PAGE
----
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Brookings is a community on the south coast of Oregon near the border with California. It was named after John E. Brookings, president of the Brookings Lumber and Box Company, which founded the city in 1908.
In 1906, the Brookings Timber Company hired William James Ward, a graduate in civil engineering and forestry, to come to the southern Oregon Coast and survey its lumbering potential. After timber cruising the Chetco and Pistol River areas for several years, he recommended that the Brookings people begin extensive lumbering operations here and secure a townsite for a mill and shipping center.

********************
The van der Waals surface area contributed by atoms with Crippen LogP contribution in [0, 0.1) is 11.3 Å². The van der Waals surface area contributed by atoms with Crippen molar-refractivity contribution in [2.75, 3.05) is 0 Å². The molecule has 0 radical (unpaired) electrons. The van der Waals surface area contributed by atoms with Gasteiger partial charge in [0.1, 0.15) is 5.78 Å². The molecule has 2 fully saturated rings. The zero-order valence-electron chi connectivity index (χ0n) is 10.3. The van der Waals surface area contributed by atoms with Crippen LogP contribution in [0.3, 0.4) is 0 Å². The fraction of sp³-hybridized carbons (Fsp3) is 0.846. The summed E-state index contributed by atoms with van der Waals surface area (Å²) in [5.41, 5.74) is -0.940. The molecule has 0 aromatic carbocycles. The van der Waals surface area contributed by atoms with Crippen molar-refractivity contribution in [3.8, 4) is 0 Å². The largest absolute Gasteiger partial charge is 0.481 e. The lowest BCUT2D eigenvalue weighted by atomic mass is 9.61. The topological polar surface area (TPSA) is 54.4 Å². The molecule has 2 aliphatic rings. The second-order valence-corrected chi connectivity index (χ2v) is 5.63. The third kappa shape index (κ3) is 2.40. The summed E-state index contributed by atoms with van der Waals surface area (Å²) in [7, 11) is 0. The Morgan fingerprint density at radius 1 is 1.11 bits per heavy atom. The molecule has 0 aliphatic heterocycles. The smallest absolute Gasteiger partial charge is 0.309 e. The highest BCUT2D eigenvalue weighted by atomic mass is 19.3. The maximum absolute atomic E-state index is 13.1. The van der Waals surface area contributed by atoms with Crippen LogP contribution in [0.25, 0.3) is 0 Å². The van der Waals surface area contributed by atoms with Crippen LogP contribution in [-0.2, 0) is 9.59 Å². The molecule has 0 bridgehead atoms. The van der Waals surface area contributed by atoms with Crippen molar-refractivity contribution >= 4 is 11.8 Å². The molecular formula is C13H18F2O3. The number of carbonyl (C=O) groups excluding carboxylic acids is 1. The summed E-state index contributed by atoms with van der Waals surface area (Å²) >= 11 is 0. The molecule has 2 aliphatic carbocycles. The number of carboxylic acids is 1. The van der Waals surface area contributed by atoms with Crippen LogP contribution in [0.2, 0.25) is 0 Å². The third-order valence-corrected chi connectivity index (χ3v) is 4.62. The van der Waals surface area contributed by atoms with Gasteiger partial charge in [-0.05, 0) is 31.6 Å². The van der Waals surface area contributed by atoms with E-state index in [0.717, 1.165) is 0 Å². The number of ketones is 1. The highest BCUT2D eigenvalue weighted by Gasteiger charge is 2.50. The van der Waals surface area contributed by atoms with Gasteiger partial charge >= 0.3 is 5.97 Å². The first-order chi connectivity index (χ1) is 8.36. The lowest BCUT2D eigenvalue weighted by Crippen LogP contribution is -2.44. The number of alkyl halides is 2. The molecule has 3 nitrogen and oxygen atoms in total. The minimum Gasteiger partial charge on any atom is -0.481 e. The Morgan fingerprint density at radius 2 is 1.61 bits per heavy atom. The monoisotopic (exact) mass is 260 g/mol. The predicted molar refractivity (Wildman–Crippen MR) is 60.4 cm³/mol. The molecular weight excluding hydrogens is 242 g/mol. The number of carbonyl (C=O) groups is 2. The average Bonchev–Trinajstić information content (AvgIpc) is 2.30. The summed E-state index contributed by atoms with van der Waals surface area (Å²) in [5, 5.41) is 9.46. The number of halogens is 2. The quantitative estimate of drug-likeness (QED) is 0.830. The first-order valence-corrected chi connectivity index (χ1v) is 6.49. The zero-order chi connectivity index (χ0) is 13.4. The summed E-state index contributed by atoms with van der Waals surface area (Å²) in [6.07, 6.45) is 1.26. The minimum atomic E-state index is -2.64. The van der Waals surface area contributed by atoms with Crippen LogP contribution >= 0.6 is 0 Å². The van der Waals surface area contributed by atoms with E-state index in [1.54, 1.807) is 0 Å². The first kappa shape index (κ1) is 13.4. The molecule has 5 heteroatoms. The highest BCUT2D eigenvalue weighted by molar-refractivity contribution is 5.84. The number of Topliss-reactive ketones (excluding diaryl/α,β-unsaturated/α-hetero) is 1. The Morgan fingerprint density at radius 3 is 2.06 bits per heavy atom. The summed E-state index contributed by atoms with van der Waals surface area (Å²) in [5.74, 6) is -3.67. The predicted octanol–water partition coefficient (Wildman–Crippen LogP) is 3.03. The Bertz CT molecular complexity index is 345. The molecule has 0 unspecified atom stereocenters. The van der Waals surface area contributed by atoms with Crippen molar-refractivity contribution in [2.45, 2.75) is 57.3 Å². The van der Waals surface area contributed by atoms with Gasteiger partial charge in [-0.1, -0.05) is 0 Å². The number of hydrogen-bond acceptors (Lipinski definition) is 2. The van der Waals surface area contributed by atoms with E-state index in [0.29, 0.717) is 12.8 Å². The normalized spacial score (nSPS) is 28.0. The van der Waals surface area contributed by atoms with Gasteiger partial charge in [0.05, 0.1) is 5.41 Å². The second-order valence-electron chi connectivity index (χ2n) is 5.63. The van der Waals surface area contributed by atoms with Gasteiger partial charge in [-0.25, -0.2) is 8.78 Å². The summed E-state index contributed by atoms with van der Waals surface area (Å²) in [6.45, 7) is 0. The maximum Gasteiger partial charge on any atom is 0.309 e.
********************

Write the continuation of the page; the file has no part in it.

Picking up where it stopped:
On September 9, 1942, Mount Emily, near Brookings, became the first site in the continental United States to suffer aerial bombardment in wartime. Incendiary bombs were dropped by a Japanese seaplane launched from a submarine. The same submarine had previously shelled Fort Stevens near Astoria. The pilot of the seaplane was Nobuo Fujita who dropped two bombs, one on Wheeler Ridge on Mount Emily, and the location of the other bomb is unknown. The Wheeler Ridge bomb started a small fire that U.S. Forest Service rangers were able to extinguish. Fujita flew a second bombing sortie three weeks later using the Cape Blanco Light as a beacon. After 90 minutes flying east from Cape Blanco, he dropped his bombs and reported seeing flames, but the bombing and fire were unnoticed. Read more here and here. Click here to download the CoastView app and explore the Chetco River and Brookings.